ISLAMABAD - Pakistan's prime minister, Imran Khan, secured a vote of confidence from the National Assembly, the lower house of the country's bicameral parliament, in a special session marked by an opposition boycott.
Khan himself volunteered to seek the parliamentary trust after his finance minister unexpectedly lost to an opposition candidate in Wednesday's crucial vote for the Senate, the upper house of parliament.
The house speaker, Asad Qaisar, while announcing results Saturday, said the prime minister secured 178 votes, more than the 172 required to establish confidence in the 342-member body.
"Consequently, Mr. Imran Khan has obtained the vote of confidence from the National Assembly and commands the confidence of the majority of the members," the speaker said.
Khan later addressed lawmakers and thanked them for reposing their confidence in him. In the nationally televised speech, he again alleged that some of his ruling Pakistan Tehreek-e-Insaf party legislators had been bribed by the opposition in Wednesday's Senate secret ballot vote.
The prime minister vowed to bring electoral reforms in the shape of "electronic machines" to counter corrupt practices and to ensure transparency in future elections.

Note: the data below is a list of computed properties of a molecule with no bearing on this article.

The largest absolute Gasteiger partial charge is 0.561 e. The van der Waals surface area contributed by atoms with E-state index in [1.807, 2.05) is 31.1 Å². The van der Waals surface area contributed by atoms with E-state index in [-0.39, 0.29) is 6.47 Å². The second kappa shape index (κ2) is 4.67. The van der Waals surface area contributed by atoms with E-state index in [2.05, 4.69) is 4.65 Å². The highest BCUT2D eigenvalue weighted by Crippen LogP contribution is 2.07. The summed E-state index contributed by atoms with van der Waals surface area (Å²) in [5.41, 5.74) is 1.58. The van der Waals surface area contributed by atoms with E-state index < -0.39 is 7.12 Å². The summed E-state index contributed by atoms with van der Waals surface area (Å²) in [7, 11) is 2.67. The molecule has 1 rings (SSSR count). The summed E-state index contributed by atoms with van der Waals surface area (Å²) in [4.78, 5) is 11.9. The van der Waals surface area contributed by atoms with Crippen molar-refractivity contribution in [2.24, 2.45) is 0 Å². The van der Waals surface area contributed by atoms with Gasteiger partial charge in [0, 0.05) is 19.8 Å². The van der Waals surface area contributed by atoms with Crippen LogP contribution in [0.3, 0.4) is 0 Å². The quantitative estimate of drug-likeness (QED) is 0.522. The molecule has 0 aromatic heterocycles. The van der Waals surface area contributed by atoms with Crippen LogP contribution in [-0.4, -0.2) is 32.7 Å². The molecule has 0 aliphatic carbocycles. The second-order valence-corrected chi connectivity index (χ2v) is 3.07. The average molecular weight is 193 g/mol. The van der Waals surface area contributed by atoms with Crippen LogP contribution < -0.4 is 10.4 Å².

Despite his candidate's embarrassing defeat in the Senate, Khan's PTI emerged as the single largest party in the 100-member upper house.
Pakistan's National Assembly and four provincial legislatures collectively constitute the electoral college for Senate elections, which are held every three years among half the chamber's seats.
Opposition groups boycotted Saturday's vote, insisting it was not required because the Senate seat defeat was enough to show Khan no longer had parliamentary confidence.
The PTI government rejected the assertions as "political sloganeering" and chastised the opposition for boycotting the special session "only to avoid embarrassment" in the face of Khan's "thumping victory."
Government supporters briefly clashed with opposition leaders outside the parliament while they were speaking to media to denounce the special National Assembly session as illegal.
Khan's PTI won the 2018 general elections and he formed a coalition government with the help of smaller allied parties with a goal of holding his predecessors accountable for allegedly stashing billions of dollars in taxpayer money in foreign accounts, deepening Pakistan's economic troubles.
Opposition parties reject the allegations and in turn blame Khan for failing to address both economic and foreign policy challenges facing Pakistan.